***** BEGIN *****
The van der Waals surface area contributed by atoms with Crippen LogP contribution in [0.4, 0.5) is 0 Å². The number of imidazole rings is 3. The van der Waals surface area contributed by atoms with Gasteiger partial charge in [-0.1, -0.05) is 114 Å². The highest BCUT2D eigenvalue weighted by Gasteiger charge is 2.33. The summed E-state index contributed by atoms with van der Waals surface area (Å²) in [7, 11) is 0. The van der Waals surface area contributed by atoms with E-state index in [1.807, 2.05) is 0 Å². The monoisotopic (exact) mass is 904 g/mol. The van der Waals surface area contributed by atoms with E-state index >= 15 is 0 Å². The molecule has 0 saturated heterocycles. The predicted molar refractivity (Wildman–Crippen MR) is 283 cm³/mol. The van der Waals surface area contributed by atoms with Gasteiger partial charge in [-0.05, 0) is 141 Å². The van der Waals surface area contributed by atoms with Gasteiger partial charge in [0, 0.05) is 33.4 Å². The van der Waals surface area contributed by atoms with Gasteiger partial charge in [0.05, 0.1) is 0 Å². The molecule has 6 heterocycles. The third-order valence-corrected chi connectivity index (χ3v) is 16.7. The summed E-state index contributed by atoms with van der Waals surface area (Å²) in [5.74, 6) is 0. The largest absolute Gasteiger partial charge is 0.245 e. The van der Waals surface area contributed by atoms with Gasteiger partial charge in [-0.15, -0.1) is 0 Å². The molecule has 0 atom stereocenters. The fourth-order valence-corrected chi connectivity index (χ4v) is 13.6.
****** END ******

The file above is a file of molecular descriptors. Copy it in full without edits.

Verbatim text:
The van der Waals surface area contributed by atoms with Crippen LogP contribution in [0.4, 0.5) is 0 Å². The number of imidazole rings is 3. The van der Waals surface area contributed by atoms with Gasteiger partial charge in [-0.1, -0.05) is 114 Å². The highest BCUT2D eigenvalue weighted by Gasteiger charge is 2.33. The summed E-state index contributed by atoms with van der Waals surface area (Å²) in [7, 11) is 0. The van der Waals surface area contributed by atoms with E-state index in [1.807, 2.05) is 0 Å². The monoisotopic (exact) mass is 904 g/mol. The van der Waals surface area contributed by atoms with E-state index >= 15 is 0 Å². The molecule has 0 saturated heterocycles. The predicted molar refractivity (Wildman–Crippen MR) is 283 cm³/mol. The van der Waals surface area contributed by atoms with Gasteiger partial charge in [-0.05, 0) is 141 Å². The van der Waals surface area contributed by atoms with Gasteiger partial charge in [0, 0.05) is 33.4 Å². The van der Waals surface area contributed by atoms with Gasteiger partial charge in [0.05, 0.1) is 0 Å². The molecule has 6 heterocycles. The third-order valence-corrected chi connectivity index (χ3v) is 16.7. The summed E-state index contributed by atoms with van der Waals surface area (Å²) in [5.74, 6) is 0. The largest absolute Gasteiger partial charge is 0.245 e. The van der Waals surface area contributed by atoms with Gasteiger partial charge in [-0.15, -0.1) is 0 Å². The molecule has 0 atom stereocenters. The fourth-order valence-corrected chi connectivity index (χ4v) is 13.6.